How to Help a Friend Suffering From Addiction
Before your friend or family member enters residential addiction treatment, you need to know how to recognise the signs of addiction and know how to help.
Having a loved one struggling with addiction to drugs and/or alcohol can be a harrowing experience. It’s easy to feel hopeless, helpless and isolated; but it’s important to remember that you are not alone and help is available – for your loved one as well as yourself.
How Can You Tell?
It can be difficult to see the signs of substance dependency. Addicts are often very good at concealing their substance abuse and this can lead to you questioning your instincts and suspicions. That said, there are some fairly reliable indicators that something is not right.
Changes in Behaviour
Addiction is a brain disorder and can have dramatic effects on your loved one’s behaviour. Persons addicted to drugs and/or alcohol may:
- Become usually withdrawn
- Isolate themselves from friends and family
- Lose interest in their usual social and recreational activities
- Struggle to meet the demands of work and/or school
- Exhibit dramatic mood swings
- Become overly defensive when the subject of substance abuse is raised
- Experience financial difficulties
- Experience relationship difficulties
- Seem agitated and restless for no reason
- Exhibit bizarre sleeping patterns
It’s not easy to distinguish the physical symptoms of substance abuse from symptoms of regular ill-health. However, your loved one may be struggling with addiction if they:
- Exhibit sudden weight loss or gain
- Get unexplained shakes
- Have a constantly running nose or the sniffles
- Have red or bloodshot eyes
- Have frequent nose bleeds
- Appear to be experiencing withdrawal systems
- Need to consume increasingly large amounts of drugs and/or alcohol to feel the effect
- Present with small or dilated pupils
- Slur their speech
Apart from physical and psychological warning signs, drug and/or alcohol abuse also comes with physical evidence (i.e. paraphernalia). Some things to look out for are:
- Blackened spoons
- Discarded syringes
- Hand-rolled cigarettes with a rolled-up cardboard filter
- Singed bits of foil
- Discarded wrapping (i.e. small pieces of clingwrap, cardboard or foil)
- Pipes or home-made smoking paraphernalia (i.e. plastic bottles, light bulbs or drink cans)
How Can You Help?
Before you attempt to help a loved one struggling with addiction, it is important to understand that it is not within your power to force them to make a change. While you can absolutely be supportive and caring, the decision to stop has to be made by the addict. That said, there are a number of things you can to in preparation to help them when they are ready to accept they have a problem.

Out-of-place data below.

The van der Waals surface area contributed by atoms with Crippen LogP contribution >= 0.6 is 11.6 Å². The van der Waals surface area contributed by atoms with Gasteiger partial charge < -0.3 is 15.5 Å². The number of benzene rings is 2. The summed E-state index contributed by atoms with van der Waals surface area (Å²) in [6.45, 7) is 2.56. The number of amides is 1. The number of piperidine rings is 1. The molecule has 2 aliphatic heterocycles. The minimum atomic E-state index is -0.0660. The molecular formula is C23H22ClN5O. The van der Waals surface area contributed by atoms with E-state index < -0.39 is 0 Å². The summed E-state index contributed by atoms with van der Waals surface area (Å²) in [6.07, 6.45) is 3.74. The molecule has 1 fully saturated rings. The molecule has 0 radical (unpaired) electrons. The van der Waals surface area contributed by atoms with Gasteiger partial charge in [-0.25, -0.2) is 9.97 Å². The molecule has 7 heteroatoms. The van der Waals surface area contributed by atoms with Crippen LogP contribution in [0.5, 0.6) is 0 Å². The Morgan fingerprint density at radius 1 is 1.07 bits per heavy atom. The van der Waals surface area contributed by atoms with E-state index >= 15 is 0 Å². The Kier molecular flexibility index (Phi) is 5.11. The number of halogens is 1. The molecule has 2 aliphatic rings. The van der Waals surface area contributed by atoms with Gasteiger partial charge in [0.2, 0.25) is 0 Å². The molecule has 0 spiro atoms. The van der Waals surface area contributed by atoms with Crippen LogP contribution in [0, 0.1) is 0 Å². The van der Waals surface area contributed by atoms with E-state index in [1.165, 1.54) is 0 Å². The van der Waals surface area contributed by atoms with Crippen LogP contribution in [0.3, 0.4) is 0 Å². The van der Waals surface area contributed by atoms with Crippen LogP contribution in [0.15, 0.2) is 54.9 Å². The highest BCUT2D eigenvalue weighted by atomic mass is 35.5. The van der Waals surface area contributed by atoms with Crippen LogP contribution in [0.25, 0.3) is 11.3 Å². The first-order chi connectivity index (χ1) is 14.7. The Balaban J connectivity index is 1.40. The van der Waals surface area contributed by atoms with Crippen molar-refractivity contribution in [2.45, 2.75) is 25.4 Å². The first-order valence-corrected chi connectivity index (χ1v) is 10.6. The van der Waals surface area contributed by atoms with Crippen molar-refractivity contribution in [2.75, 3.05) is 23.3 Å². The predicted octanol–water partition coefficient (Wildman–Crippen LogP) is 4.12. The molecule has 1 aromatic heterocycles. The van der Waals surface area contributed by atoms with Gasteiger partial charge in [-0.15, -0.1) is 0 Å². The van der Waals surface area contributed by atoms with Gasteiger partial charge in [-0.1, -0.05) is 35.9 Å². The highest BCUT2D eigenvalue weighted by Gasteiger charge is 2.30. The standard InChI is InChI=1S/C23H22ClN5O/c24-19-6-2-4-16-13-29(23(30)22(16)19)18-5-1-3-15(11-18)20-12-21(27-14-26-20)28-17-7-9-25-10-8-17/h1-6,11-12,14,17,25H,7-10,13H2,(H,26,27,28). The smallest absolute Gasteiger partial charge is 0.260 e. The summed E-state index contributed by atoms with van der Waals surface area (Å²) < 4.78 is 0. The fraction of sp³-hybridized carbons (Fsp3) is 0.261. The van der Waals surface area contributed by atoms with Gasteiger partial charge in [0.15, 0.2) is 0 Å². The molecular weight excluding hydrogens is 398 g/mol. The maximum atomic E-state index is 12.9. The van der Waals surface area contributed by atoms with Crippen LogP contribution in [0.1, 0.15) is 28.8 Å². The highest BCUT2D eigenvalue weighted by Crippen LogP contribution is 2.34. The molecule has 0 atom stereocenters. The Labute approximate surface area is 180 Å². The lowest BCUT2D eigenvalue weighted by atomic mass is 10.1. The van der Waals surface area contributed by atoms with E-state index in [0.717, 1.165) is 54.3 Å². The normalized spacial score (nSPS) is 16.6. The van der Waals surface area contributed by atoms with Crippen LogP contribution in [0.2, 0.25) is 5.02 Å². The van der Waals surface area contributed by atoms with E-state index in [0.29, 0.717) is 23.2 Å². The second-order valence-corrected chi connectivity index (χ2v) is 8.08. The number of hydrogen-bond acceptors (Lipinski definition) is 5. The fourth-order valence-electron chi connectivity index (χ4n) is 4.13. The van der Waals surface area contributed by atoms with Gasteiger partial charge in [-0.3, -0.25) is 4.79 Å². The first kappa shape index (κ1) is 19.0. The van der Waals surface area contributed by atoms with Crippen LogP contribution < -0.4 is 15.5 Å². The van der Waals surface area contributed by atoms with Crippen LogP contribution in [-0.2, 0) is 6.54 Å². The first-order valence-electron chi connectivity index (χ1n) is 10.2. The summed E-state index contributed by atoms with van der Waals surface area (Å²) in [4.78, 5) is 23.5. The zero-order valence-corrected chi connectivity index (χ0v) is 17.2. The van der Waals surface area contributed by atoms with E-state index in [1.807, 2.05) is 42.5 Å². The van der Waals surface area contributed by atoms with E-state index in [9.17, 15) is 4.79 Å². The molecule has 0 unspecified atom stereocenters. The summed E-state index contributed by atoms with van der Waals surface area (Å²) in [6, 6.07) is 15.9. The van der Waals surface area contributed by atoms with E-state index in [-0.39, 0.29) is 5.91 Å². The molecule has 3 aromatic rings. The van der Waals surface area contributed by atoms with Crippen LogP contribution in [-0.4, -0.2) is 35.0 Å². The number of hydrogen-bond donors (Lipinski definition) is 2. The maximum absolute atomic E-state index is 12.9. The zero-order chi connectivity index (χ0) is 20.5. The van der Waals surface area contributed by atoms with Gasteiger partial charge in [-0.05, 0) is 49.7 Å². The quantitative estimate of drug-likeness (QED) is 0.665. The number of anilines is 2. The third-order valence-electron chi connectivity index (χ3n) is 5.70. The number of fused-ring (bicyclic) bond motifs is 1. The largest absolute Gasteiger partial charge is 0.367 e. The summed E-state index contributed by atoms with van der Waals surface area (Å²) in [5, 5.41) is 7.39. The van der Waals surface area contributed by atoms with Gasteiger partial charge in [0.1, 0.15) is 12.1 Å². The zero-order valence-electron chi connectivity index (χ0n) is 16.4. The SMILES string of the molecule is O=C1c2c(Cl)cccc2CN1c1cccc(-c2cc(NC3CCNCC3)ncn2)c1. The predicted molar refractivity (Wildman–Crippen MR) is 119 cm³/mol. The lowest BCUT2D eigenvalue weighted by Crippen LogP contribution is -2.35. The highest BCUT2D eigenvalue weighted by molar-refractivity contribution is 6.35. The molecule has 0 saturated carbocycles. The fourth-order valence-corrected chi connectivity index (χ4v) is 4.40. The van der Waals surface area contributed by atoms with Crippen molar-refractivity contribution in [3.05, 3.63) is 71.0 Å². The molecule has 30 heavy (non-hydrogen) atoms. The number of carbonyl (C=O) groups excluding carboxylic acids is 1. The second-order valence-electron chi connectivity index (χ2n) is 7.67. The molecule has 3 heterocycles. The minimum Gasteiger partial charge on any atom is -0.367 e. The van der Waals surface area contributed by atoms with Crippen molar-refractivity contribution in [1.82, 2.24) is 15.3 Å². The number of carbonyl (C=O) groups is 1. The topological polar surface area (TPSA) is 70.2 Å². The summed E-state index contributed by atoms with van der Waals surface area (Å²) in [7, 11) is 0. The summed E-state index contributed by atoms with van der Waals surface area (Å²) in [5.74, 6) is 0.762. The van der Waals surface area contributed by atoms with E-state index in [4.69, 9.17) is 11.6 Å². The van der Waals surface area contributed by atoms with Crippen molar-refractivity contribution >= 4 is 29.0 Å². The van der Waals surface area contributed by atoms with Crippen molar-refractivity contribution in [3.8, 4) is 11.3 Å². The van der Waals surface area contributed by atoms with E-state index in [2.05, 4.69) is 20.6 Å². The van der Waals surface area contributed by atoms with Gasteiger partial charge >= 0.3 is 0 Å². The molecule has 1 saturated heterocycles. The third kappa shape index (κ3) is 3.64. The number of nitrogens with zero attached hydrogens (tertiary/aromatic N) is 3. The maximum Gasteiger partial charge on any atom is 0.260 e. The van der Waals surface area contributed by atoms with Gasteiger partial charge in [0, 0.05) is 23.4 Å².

Breaking the vicious cycle of addiction isn’t easy. Even once an addict has sought help and gotten clean, the recovery period extends far beyond the first step of detox and rehab. Set-backs and relapses are to be expected – so, you need to be realistic in your expectations to avoid unnecessary disappointment and distress.
Healing from addiction takes time and no matter how supportive you are, there will be times when your loved one will seem ungrateful or just straight-up cruel in their responses to your efforts. Try not to take it to personally and disengage from confrontational exchanges as soon as you can. There is little point in getting into an argument; it is much better for everyone involved to drop the subject and try again once tempers have settled.
Timing & Tact
Starting a conversation with a loved one about their substance abuse requires some planning and finesse. Some strategies that can be helpful include
- Never try to have this conversation when your loved one is drunk or under the influence of drugs
- Meet in a neutral space to talk – however, stay away from places that serve alcohol or facilitate drug use
- Be prepared to listen without judgement
- Describe the effect your loved one’s addiction has on people close to them. For instance, an addict may not be concerned with the damage they are doing to themselves; but they will be horrified to realise that their substance abuse and associated behaviours are hurting their children/colleagues/partner
- Do your research on drug and/or alcohol recovery services in your area before you have this talk. If your loved one is receptive, you can direct them to these services for the next step in getting help.
For more information on helping a friend or family member struggling with addiction, download our free Family Guide to Addiction.
Queensland’s only private rehab centre with ACHS accreditation
We are proud to be the only private drug and alcohol addiction treatment centre in Queensland to be independantly accredited.